Have you ever actually read the mini pamphlet that comes with your birth control pills? Didn't think so. Hate to break it to you, but you should. As it turns out, storing your pills the wrong way could mess with their effectiveness.
Most medication should be stored in a dry place at room temperature, ideally somewhere between 68 to 77 degrees. Drugs exposed to temps far outside the range can loose potency. Hormone or protein-based drugs, like oral contraception, may be particularly impacted by "temperature excursion" (i.e. keeping drugs outside of the ideal temperature range).
We chatted with Dr. Margaret Long, OB-GYN, of the Mayo Clinic to find out which situations to avoid—since they could have potentially life-creating results.
In the Bathroom
Bathrooms are a double-whammy no-no. the medicine cabinet is one of the worst places to store drugs because the moisture and heat from the shower can creep inside. (Kitchen or linen cabinets are much safer spots.) If you like to leave your pack by your toothbrush as a reminder to take your pill every day, store it somewhere else equally reliable instead—like the bowl where you keep your car keys or on your dresser.breakdown the drug) and temperature change from a steamy shower put your pills at risk, according to Dr. Long. Contrary to its name,
On a Plane
Trip to Europe on the horizon? Keep your pills in your carry-on bag. “The temperature control for the [checked] baggage compartment is not the same as for the cabin,” says Dr. Long. “Things may get considerably colder in the baggage compartment than they do where you’re riding.” Just as pills can get overheated and become less effective, if they get too cool, they can also be compromised. It’s better to let them ride first class (lol, I mean economy saver).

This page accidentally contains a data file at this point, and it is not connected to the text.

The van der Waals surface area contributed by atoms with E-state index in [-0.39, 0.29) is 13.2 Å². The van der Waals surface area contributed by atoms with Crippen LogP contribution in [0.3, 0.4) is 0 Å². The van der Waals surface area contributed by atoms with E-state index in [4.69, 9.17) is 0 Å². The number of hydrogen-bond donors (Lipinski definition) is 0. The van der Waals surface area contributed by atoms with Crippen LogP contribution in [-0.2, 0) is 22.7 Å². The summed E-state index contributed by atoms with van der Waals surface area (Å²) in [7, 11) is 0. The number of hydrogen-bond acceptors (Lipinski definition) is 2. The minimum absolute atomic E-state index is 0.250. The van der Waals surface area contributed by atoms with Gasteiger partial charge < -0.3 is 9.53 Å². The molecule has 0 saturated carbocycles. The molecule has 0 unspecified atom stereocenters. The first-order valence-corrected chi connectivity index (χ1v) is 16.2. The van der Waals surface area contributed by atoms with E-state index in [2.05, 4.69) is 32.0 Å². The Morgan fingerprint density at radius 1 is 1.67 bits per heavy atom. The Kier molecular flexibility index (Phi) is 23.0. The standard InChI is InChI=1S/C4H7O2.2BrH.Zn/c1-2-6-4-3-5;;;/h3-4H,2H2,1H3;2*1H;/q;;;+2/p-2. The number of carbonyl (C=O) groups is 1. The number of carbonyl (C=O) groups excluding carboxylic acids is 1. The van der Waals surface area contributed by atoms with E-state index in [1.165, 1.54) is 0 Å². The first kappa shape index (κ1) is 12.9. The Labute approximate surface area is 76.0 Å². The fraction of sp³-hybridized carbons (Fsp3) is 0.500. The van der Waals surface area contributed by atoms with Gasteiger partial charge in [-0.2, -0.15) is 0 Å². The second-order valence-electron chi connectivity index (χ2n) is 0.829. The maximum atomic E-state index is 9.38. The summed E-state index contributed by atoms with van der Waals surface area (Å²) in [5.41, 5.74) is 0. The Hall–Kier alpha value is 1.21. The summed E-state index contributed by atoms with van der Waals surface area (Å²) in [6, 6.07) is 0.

In Your Car
The safety of this situation depends on the length of the drive and how hot it is outside. “Birth control pills are not meant to be kept on the dashboard of your car or in your glove compartment,” explains Dr. Long, but generally you can get away with taking them with you in the car if your errand is quick. Treat your pills the way you would a pet. “You’re not supposed to leave pets in cars for very long. If it’s 60 degrees out, you can go get a cup of coffee and it’s not a big deal,” she says. “But, if it’s 98 degrees out, then you can’t ever leave your dog in the car.”
If you have to take your pills with you for a drive, keep them on your person. Don't toss them on the dashboard, where they are exposed to direct sunlight (which can break down the drug), and if your pack ever feels warm to the touch, your pills got too hot. Make sure the AC is pumping for any cross-country road-trips (and, keep the pack up in the front with you, rather than stowed away in the trunk or a glove compartment where temps can soar).
If you are the woman who keeps her pack in the endless pit of her purse so as to be able to take it at the same time every day, no matter where, may we suggest rearranging your schedule to take it at a time you know you'll be at your own place. “Walking to work when it’s hot or commuting when it’s really cold is probably not enough to damage your pills,” Dr. Long explains, offering this caveat: If you have an all-day to-do list to get through (go you!), leave your pills at home.
If you think your pills were compromised (you won't be able to tell visually), your safest bet is to call your doc for a replacement or use a backup method, like condoms, for the remainder of your pack.
If none of those options are available to you (and you just cannot keep your hands to yourself), keep taking your pills as normal; though the pills may be less effective, they are not toxic, according to Dr. Long.
(But seriously, why not just buy a 99-cent condom? You'll thank me later. )